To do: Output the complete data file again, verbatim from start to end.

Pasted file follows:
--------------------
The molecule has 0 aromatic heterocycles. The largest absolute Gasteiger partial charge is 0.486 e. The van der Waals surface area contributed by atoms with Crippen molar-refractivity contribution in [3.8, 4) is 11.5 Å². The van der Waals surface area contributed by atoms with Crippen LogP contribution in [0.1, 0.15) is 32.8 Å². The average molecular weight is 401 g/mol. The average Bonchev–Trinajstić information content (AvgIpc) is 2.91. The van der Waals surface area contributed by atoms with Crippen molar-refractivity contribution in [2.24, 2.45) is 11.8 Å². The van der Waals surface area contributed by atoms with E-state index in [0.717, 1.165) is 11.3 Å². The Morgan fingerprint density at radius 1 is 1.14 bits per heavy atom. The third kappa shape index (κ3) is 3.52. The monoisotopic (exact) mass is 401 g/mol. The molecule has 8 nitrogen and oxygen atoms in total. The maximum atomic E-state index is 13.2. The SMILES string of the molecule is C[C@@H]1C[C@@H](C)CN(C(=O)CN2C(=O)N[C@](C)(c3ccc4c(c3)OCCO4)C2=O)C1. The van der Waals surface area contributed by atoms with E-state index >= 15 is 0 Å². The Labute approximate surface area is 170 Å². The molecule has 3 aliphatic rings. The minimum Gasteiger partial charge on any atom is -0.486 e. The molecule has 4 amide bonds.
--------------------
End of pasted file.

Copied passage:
The molecule has 0 aromatic heterocycles. The largest absolute Gasteiger partial charge is 0.486 e. The van der Waals surface area contributed by atoms with Crippen molar-refractivity contribution in [3.8, 4) is 11.5 Å². The van der Waals surface area contributed by atoms with Crippen LogP contribution in [0.1, 0.15) is 32.8 Å². The average molecular weight is 401 g/mol. The average Bonchev–Trinajstić information content (AvgIpc) is 2.91. The van der Waals surface area contributed by atoms with Crippen molar-refractivity contribution in [2.24, 2.45) is 11.8 Å². The van der Waals surface area contributed by atoms with E-state index in [0.717, 1.165) is 11.3 Å². The Morgan fingerprint density at radius 1 is 1.14 bits per heavy atom. The third kappa shape index (κ3) is 3.52. The monoisotopic (exact) mass is 401 g/mol. The molecule has 8 nitrogen and oxygen atoms in total. The maximum atomic E-state index is 13.2. The SMILES string of the molecule is C[C@@H]1C[C@@H](C)CN(C(=O)CN2C(=O)N[C@](C)(c3ccc4c(c3)OCCO4)C2=O)C1. The van der Waals surface area contributed by atoms with E-state index >= 15 is 0 Å². The Labute approximate surface area is 170 Å². The molecule has 3 aliphatic rings. The minimum Gasteiger partial charge on any atom is -0.486 e. The molecule has 4 amide bonds.